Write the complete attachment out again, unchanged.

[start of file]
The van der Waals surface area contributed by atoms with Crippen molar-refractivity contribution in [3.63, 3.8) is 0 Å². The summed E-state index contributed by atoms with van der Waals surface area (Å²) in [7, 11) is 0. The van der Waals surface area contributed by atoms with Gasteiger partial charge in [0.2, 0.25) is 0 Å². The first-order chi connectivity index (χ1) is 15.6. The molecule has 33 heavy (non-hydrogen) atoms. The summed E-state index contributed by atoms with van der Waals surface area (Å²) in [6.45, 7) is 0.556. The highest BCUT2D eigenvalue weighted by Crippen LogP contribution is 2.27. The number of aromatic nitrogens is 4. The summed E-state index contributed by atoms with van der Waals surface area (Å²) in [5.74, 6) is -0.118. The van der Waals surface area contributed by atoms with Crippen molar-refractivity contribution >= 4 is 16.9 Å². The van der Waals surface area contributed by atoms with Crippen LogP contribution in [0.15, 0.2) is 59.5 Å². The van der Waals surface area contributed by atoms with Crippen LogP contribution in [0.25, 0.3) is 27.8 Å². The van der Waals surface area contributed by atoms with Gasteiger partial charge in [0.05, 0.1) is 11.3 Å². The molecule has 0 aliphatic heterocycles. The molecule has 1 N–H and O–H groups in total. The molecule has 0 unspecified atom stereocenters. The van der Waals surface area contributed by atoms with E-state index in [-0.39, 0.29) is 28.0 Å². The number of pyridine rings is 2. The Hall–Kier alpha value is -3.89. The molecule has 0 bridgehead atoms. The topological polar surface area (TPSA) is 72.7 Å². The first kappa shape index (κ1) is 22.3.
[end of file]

The van der Waals surface area contributed by atoms with Crippen molar-refractivity contribution in [3.63, 3.8) is 0 Å². The summed E-state index contributed by atoms with van der Waals surface area (Å²) in [7, 11) is 0. The van der Waals surface area contributed by atoms with Gasteiger partial charge in [0.2, 0.25) is 0 Å². The first-order chi connectivity index (χ1) is 15.6. The molecule has 33 heavy (non-hydrogen) atoms. The summed E-state index contributed by atoms with van der Waals surface area (Å²) in [6.45, 7) is 0.556. The highest BCUT2D eigenvalue weighted by Crippen LogP contribution is 2.27. The number of aromatic nitrogens is 4. The summed E-state index contributed by atoms with van der Waals surface area (Å²) in [5.74, 6) is -0.118. The van der Waals surface area contributed by atoms with Crippen molar-refractivity contribution >= 4 is 16.9 Å². The van der Waals surface area contributed by atoms with Crippen LogP contribution in [0.15, 0.2) is 59.5 Å². The van der Waals surface area contributed by atoms with Crippen LogP contribution in [0.25, 0.3) is 27.8 Å². The van der Waals surface area contributed by atoms with Gasteiger partial charge in [0.05, 0.1) is 11.3 Å². The molecule has 0 aliphatic heterocycles. The molecule has 1 N–H and O–H groups in total. The molecule has 0 unspecified atom stereocenters. The van der Waals surface area contributed by atoms with E-state index in [-0.39, 0.29) is 28.0 Å². The number of pyridine rings is 2. The Hall–Kier alpha value is -3.89. The molecule has 0 bridgehead atoms. The topological polar surface area (TPSA) is 72.7 Å². The first kappa shape index (κ1) is 22.3.